Something’s going on in my backyard which has been immensely helpful in reminding me of what the highest priority should be in both my personal and professional life. When we moved to Seattle 17+ years ago, we brought a California redwood tree with us that was, at the time, about 7 feet tall. We planted it, along with several other big evergreen trees, in our backyard because my wife and I don’t like yard work. The best way to avoid such labor in the Pacific Northwest is to make your own forest, because forests take care of themselves, like cats.
We marveled as the tree kept growing year after year until now it’s easily over 50 feet tall. We had a tree man come out and look at it this winter and he said it’s stable, healthy, and in good shape. He also said it won’t last as long as the big ones down in California, some of which have been around since the days of Jesus. “Nothing lasts forever though – enjoy it!”
He left and the next morning I went and sat out under the tree, letting his declaration of impermanence sink it. The tree would outlast me surely, but eventually, someday, it will go the way of all flesh, all trees, all life. Everything comes to an end. Every. Thing. This would be horribly depressing news, leading to some sort of “eat drink and be merry, ’cause tomorrow we die” mantra, were it not for two glorious reminders, under my giant redwood, that spoke of hope and peace.
Two years ago a redwood seedling germinated in the pot where some bamboo grows. It’s doing quite well, thank you. And now, just this winter, there’s yet another tiny tree that’s sprouted between the stones of the walkway. It’s about the size of the original, which my mother in law brought home from a school carnival in Northern California and gave to us. So it appears that two things are true: Everything dies eventually; and Life gives birth to Life!
Because the first is inexorably true, it’s worth pondering what the second means so that we can get on with being, in increasing measure, the people of hope and life that we’re created to be.
1. This principle extends beyond biology. We all have biological DNA of course, but let’s not stop there when pondering this. My adoptive parents have shaped me. In a time of deep depression, a fellow architecture student led me towards life and light by his countenance. Friends on islands and in mountains fed the soil of my soul with creative nutrients. A couple taught me about silent prayer and introduced me to Thomas Merton. A British Major believed in my calling and affirmed it enough that I’m now privileged to share Christ in many countries. A church in Seattle invited me to be their pastor and has loved me relentlessly and patiently for these 17 years, allowing me to fail, risk, grow.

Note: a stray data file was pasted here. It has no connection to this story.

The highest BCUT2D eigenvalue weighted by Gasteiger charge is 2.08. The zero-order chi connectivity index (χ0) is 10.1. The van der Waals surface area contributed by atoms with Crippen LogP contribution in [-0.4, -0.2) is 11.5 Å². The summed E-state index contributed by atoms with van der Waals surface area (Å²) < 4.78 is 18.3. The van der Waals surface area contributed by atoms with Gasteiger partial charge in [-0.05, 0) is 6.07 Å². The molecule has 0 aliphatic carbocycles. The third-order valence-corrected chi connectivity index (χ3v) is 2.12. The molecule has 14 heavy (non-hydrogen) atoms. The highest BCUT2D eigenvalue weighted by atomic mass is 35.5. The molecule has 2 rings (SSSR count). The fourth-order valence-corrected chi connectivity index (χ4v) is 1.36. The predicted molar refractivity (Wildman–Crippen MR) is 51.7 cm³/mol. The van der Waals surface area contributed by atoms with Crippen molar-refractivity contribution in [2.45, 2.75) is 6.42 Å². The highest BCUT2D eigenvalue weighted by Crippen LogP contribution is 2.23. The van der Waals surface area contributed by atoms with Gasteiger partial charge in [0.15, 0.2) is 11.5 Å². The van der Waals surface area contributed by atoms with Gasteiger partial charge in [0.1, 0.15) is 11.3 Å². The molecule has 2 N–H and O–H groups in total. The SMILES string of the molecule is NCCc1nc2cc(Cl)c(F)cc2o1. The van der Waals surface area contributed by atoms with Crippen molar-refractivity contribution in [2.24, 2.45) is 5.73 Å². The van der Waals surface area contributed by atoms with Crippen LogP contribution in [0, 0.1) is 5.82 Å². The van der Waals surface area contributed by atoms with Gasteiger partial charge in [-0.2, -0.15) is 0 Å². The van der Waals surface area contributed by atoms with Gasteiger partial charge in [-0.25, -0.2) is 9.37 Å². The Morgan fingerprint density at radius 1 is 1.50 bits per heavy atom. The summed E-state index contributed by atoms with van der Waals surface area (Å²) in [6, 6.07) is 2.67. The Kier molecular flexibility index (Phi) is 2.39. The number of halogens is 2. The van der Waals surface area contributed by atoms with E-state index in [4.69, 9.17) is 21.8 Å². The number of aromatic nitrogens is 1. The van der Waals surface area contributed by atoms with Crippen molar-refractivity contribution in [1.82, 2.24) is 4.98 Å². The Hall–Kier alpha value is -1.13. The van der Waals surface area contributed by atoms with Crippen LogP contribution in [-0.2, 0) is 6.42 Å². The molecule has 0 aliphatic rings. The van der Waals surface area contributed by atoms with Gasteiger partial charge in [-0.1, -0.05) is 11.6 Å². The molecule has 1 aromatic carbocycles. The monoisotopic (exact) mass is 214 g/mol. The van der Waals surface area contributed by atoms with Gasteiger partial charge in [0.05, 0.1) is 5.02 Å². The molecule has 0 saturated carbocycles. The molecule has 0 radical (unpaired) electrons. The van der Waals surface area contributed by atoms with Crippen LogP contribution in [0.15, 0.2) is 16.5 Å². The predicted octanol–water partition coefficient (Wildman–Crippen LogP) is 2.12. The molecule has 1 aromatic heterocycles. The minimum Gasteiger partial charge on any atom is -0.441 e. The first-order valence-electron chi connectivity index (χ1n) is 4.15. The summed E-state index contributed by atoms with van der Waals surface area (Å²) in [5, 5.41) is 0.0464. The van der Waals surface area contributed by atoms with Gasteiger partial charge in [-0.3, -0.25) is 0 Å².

My life is o so much more than my biological DNA because the truth of it is that I’m the fruit of dozens, hundreds, maybe thousands of lives intentionally investing in me; affirming gifts, calling me to account, challenging and encouraging as the need might be.
You know where this is going, I hope. The point of all that investment isn’t so that I can get bigger and bigger somehow, as if bigger is better (bigger business, bigger brand, bigger bank account, bigger?) Here’s Jesus: To whom much is given, much is required. Of course one of the critical words here is given, because it keeps us humble. It’s a word intentionally chosen by Jesus and then reiterated by Paul here.
Have you sprouted? Good! At some point, and sooner is best, you’ll realize that the great point of it all isn’t to win the contest of upward mobility or influence because no matter how tall you become as a tree, your days are numbered, just like mine. The real criteria that should define our lives must have to do with the contribution we’re making in the lives of others. For some of us that surely includes biological children, but make no mistake, ALL of us are invited the grand adventure of loving, blessing, serving, affirming others.
This will require, for some of us, a paradigm shift, looking at our immediate world through the lens of asking: “Who is receiving the gift of life through me”, meaning the gift of love, encouragement, affirmation, truth telling, blessing. I’m starting to create a little list, so that I don’t wake up one day near the end of my life and realize that grew big more than I imparted life. Trees only multiply by giving something up, by shedding. What am I holding on to which makes imparting life difficult?
2. My soil and roots matter. To be the kind of tree that’s able to bring forth new trees requires health. Jesus talks about this in his parable of the seed and sower and reminds us that it’s not only the DNA of the seed, but the receptivity of the soil that matters. For me that means exposing my soul to the rich health of creativity, creation, laughter, nights under the stars, scripture, prayer, disciplines that encourage contentment and simplicity, and much more. Without good soil, the best life in the world can’t grow. And the news of the Bible is that I’m responsible for my own soil! If I want to be a person able to impart health and life, I need to take seriously the health and life of my own body/soul/spirit.
As on author says, “Human life is about more than building boundaries, protecting identities, creating tribes, and teaching impulse control” And as the author of everything said, “What will it profit you if you gain the whole world and lose your very soul?” - They’re talking like trees, telling us to get on with our real calling, which is to impart life to others.